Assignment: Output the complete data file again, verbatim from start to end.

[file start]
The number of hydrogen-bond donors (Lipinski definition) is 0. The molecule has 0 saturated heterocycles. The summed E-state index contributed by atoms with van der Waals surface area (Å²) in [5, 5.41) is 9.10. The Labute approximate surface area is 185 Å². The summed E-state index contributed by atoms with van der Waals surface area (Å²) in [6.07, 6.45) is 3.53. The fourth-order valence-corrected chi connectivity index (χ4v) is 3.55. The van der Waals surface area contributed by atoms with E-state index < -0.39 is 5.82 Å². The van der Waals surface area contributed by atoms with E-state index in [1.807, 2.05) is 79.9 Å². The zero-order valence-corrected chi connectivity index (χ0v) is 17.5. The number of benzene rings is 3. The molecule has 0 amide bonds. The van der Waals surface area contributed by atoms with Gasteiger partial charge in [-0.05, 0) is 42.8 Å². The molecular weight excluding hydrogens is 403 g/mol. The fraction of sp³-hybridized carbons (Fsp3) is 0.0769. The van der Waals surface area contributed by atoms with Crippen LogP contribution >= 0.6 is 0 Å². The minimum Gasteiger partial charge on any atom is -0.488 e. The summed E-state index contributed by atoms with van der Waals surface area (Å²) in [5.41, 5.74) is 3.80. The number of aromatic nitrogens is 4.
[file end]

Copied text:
The number of hydrogen-bond donors (Lipinski definition) is 0. The molecule has 0 saturated heterocycles. The summed E-state index contributed by atoms with van der Waals surface area (Å²) in [5, 5.41) is 9.10. The Labute approximate surface area is 185 Å². The summed E-state index contributed by atoms with van der Waals surface area (Å²) in [6.07, 6.45) is 3.53. The fourth-order valence-corrected chi connectivity index (χ4v) is 3.55. The van der Waals surface area contributed by atoms with E-state index < -0.39 is 5.82 Å². The van der Waals surface area contributed by atoms with E-state index in [1.807, 2.05) is 79.9 Å². The zero-order valence-corrected chi connectivity index (χ0v) is 17.5. The number of benzene rings is 3. The molecule has 0 amide bonds. The van der Waals surface area contributed by atoms with Gasteiger partial charge in [-0.05, 0) is 42.8 Å². The molecular weight excluding hydrogens is 403 g/mol. The fraction of sp³-hybridized carbons (Fsp3) is 0.0769. The van der Waals surface area contributed by atoms with Crippen LogP contribution >= 0.6 is 0 Å². The minimum Gasteiger partial charge on any atom is -0.488 e. The summed E-state index contributed by atoms with van der Waals surface area (Å²) in [5.41, 5.74) is 3.80. The number of aromatic nitrogens is 4.